Iron War made for an exciting read about a grueling rivalry as the Ironman triathlon developed and gained notoriety in the early 80's. I enjoyed reading about Dave Scott and Mark Allen's different approaches to the training and racing, all leading to the 1989 showdown on the Ironman World Championships on the Big Island. A compelling read for any fan of endurance racing, especially interesting as they were still figuring out optimal nutrition, gear, and clothing at the time.
Profile Image for David Wilusz.
117 reviews2 followers
February 23, 2020
Fantastic description of the 1989 Kona Ironman, which featured an ultra-intense rivalry between two of the sport's greatest ever: Dave Scott and Mark Allen, who were shoulder-to-shoulder for virtually the entire race. Particularly interesting was just how different the two men were/are, with vastly different approaches to training and life. Highly inspirational reading for anyone interested in endurance sports or human performance generally.
127 reviews
January 11, 2021
I don’t read a lot of true stories(accounts), but really enjoyed this. The amazing central characters Dave Scott and Mark Allen, and their continued struggle to win the Iron man, had me gripped. I also learnt a lot of the science behind extreme exercise and success.
The main Iron man this is based around was gripping and amazing .
A good read for anyone but a great read for people who love sport and competing.
50 reviews
July 7, 2021
MF is really good at conveying the excitement and deep meaning of an event to an outsider. The writing style is modest with simple language, and the chronology is jumbled but in a good way. There are some vaguely scientific bits relating to the psychology of endurance. The storytelling gets into extreme omniscient detail, so it reads more like 'historical fiction' than reporting. (On the other hand, details are cited in impressive detail at the end)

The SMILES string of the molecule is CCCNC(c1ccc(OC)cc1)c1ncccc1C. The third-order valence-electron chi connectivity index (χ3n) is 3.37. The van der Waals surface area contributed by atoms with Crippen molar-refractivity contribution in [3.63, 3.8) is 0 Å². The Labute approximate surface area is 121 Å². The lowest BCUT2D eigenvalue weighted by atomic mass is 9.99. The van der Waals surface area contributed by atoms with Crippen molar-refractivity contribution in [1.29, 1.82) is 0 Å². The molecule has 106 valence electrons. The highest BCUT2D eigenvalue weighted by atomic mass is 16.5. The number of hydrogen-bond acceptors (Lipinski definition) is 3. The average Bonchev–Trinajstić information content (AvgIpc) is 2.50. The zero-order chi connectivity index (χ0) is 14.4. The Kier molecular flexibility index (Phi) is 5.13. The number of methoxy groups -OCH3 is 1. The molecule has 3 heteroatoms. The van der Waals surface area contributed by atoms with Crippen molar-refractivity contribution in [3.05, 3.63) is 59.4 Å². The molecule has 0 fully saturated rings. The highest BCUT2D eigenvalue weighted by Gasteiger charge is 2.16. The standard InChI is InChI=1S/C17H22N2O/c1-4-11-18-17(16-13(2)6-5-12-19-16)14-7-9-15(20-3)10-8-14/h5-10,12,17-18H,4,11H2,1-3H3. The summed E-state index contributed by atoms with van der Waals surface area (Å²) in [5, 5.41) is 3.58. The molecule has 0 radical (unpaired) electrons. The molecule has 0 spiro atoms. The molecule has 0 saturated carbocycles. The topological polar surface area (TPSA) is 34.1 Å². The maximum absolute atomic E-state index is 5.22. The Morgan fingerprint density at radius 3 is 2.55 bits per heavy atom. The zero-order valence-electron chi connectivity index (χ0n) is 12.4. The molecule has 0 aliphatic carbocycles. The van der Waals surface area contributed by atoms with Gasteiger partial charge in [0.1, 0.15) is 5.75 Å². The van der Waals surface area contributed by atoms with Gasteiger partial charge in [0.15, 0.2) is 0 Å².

Profile Image for Ananya Gupta.
42 reviews1 follower
April 7, 2019
An exceptionally well written book on the rivalry of two greats at Ironman. What caught my attention and kept it on full swing till the end was the almost live commentery style of writing. One could almost feel the pulse, sweat and exhaustion of Mark Allen and Dave Scott. An absolute pleasure to read and not just for sports fans.
Profile Image for Jonathan.
275 reviews5 followers
October 2, 2019
Super interesting with insightful observations about what makes an endurance athlete great.

Side message: It’s scary to see the affect that obsessing in one area of your life can have on the other areas of your life. I’d rather be a decent runner with a good marriage instead of an amazing runner without my marriage.
Profile Image for Constantin.
46 reviews
March 18, 2022
“Mindless performance may be especially helpful in endurance sports because of the supreme importance of the capacity to suffer. The more science and technical detail an athlete incorporates into the training process, the more distracted he becomes from the only thing that really matters: getting out the door and going hard.”